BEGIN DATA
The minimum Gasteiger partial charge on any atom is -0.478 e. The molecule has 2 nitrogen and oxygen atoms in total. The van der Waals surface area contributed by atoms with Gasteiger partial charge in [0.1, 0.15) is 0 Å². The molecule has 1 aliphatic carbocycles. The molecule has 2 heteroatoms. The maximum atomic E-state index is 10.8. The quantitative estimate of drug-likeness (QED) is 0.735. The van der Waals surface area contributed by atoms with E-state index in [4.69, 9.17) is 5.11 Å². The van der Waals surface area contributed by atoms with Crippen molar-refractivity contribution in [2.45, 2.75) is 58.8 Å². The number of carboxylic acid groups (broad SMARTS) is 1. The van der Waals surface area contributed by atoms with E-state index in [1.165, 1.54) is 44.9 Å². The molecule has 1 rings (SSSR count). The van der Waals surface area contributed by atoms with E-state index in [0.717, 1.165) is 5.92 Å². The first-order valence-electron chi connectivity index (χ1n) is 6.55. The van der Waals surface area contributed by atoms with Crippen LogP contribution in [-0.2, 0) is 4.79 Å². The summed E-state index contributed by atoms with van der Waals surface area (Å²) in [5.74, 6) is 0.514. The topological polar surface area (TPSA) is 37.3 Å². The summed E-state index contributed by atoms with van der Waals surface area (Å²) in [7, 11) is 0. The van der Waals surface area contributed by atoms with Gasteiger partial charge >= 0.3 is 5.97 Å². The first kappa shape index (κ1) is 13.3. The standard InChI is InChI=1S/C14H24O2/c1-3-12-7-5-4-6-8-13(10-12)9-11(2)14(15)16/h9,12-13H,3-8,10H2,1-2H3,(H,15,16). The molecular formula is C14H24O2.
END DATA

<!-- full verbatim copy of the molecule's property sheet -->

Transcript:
The minimum Gasteiger partial charge on any atom is -0.478 e. The molecule has 2 nitrogen and oxygen atoms in total. The van der Waals surface area contributed by atoms with Gasteiger partial charge in [0.1, 0.15) is 0 Å². The molecule has 1 aliphatic carbocycles. The molecule has 2 heteroatoms. The maximum atomic E-state index is 10.8. The quantitative estimate of drug-likeness (QED) is 0.735. The van der Waals surface area contributed by atoms with E-state index in [4.69, 9.17) is 5.11 Å². The van der Waals surface area contributed by atoms with Crippen molar-refractivity contribution in [2.45, 2.75) is 58.8 Å². The number of carboxylic acid groups (broad SMARTS) is 1. The van der Waals surface area contributed by atoms with E-state index in [1.165, 1.54) is 44.9 Å². The molecule has 1 rings (SSSR count). The van der Waals surface area contributed by atoms with E-state index in [0.717, 1.165) is 5.92 Å². The first-order valence-electron chi connectivity index (χ1n) is 6.55. The van der Waals surface area contributed by atoms with Crippen LogP contribution in [-0.2, 0) is 4.79 Å². The summed E-state index contributed by atoms with van der Waals surface area (Å²) in [5.74, 6) is 0.514. The topological polar surface area (TPSA) is 37.3 Å². The summed E-state index contributed by atoms with van der Waals surface area (Å²) in [7, 11) is 0. The van der Waals surface area contributed by atoms with Gasteiger partial charge >= 0.3 is 5.97 Å². The first kappa shape index (κ1) is 13.3. The standard InChI is InChI=1S/C14H24O2/c1-3-12-7-5-4-6-8-13(10-12)9-11(2)14(15)16/h9,12-13H,3-8,10H2,1-2H3,(H,15,16). The molecular formula is C14H24O2.